Daily ETF Watch: ProShares Debuts Alts Fund

New managed futures fund invests in commodities, currencies and fixed income.

HeatherBell_green_bg
|
Reviewed by: Heather Bell
,
Edited by: Heather Bell

New managed futures fund invests in commodities, currencies and fixed income.

On Thursday, ProShares rolled out a managed futures ETF that joins two other funds offered by First Trust and WisdomTree.

The ProShares Managed Futures Strategy ETF (FUTS) tracks the S&P Strategic Futures Index and comes with an expense ratio of 0.75 percent.

The underlying index takes a quantitative approach, using momentum to determine whether it should adopt a long or short position in each of its 24 components, which include 16 commodities, six developed-market currencies and two Treasury debt securities.

The biggest ETF operating in the managed futures space is the WisdomTree Managed Futures Strategy ETF (WDTI | C-73), which is actively managed and has nearly $180 million in assets. WDTI made its debut in early 2011. Despite its active management, the fund implements what the firm describes as a “quantitative, rules-based strategy” that is meant to reflect the performance of the Diversified Trends Indicator, which is very similar to FUTS’ benchmark in terms of its use of long and short positions, momentum weighting and components.

The only other competitor is the First Trust Morningstar Managed Futures Strategy Fund (FMF), which has a little more than $12 million in assets under management and launched in July 2013. Like WDTI, it is ostensibly actively managed and its portfolio is based on the Morningstar Diversified Futures Index. It can hold long, short or flat positions.

FMF was rolled out just a few months after iShares closed its own managed futures ETF, the iShares Diversified Alternatives Trust (ALT). Although the nearly four-year-old fund had nearly $60 million in assets under management, iShares said that it had failed to resonate with investors and shut it down.

WDTI and FMF annual expense ratios of 0.96 percent and 0.95 percent, respectively, about 20 basis points more than FUTS. The lower price, likely due to its closer adherence to its benchmark, could provide FUTS with an advantage over both funds.

090314_InsideFixedIncome_600x90_v1b_bv

 

Infrastructure Capital Launches MLP ETF
Newcomer Infrastructure Capital Advisors entered the ETF market on Thursday with the launch of the first actively managed MLP ETF. MLPs are a popular area for income-starved investors right now, and the press release announcing the fund said that it is targeting an annualized distribution yield of 8 percent.

The InfraCap MLP ETF (AMZA) joins a sizable field populated by 23 other MLP exchange-traded vehicles, 14 of which are ETNs. The largest is the Alerian MLP ETF (AMLP), which has $9.6 billion in assets under management, followed by the JPMorgan Alerian MLP ETN (AMJ), with $5.6 billion in assets. The Etracs Alerian MLP Infrastructure ETN (MLPI) has more than $2 billion in assets.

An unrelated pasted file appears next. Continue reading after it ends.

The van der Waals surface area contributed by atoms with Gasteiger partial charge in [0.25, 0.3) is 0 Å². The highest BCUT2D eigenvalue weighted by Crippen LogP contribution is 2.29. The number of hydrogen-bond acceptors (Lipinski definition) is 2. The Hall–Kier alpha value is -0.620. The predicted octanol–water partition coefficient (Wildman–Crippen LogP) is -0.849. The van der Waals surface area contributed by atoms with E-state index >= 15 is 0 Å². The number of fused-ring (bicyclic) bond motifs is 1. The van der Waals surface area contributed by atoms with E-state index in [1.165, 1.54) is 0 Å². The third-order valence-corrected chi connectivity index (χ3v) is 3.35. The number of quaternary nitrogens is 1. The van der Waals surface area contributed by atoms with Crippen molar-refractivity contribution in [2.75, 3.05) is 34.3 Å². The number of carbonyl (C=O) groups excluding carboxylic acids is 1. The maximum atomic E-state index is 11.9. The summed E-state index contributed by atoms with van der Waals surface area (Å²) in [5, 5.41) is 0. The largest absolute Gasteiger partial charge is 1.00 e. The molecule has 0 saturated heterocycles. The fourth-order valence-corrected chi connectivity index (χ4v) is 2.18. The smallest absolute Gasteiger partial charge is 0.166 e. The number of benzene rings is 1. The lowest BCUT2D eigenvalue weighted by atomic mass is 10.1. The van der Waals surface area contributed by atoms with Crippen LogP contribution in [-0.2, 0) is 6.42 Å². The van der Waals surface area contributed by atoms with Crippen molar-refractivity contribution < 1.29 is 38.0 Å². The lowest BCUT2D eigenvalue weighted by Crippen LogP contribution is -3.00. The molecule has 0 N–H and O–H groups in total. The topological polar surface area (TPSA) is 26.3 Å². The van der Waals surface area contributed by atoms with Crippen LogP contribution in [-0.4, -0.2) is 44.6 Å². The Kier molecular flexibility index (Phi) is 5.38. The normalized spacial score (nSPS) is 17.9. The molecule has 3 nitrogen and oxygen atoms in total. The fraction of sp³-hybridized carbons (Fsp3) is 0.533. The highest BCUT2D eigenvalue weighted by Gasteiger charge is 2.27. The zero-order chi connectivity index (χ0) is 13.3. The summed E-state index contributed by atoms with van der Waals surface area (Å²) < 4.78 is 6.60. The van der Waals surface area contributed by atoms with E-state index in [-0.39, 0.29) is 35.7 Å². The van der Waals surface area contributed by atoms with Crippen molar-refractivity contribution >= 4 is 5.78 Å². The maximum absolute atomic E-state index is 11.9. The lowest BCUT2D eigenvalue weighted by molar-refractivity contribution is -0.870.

According to its prospectus, AMZA focuses on the midstream MLP space—basically the infrastructure portion of the MLP sector, where companies are mainly engaged in the handling and transportation of gas and petroleum products rather than exploration, production and distribution. AMLP has a similar focus on infrastructure MLPs, and the two funds have a great deal of overlap in their portfolios in terms of components.

The new ETF will typically limit the weights of individual MLPs to 15 percent of assets, with the number of holdings usually ranging from 25 to 50 MLPs.

AMZA is managed by Jay Hatfield, CEO of Infrastructure Capital, according to the prospectus. Like AMLP and most other MLP ETFs, the fund is structured as a C-corporation, which allows it to invest fully in MLPs; regular ETFs can only invest 25 percent of their assets in MLPs. However, the structure means that AMZA’s annual fees will likely be much larger than the total expense ratio of 1.05 percent stated in its prospectus after it has been trading for a time.

The fund can invest in derivatives and use derivatives-based strategies. It also can use leverage.

AMLP, for example, comes with an 8.56 percent total expense ratio; the C-corp structure means that the fund must include deferred income tax expenses in the expense ratio. As a result, it’s difficult to compare expenses between MLP ETFs and MLP ETNs, which do not have the same tax issues as the ETFs. MLPI and AMJ each have an expense ratio of 0.85 percent.

Infrastructure Capital is an investment advisor that focuses on infrastructure-related asset classes; ETF Issuer Solutions provided the exemptive relief necessary to launch the new fund, with Infrastructure Capital serving as AMZA’s subadvisor.

 

Heather Bell is a former managing editor of etf.com. She has also held editorial positions at Dow Jones Indexes and Lehman Brothers. Bell is a graduate of Dartmouth college and resides in the Denver area with her two dogs.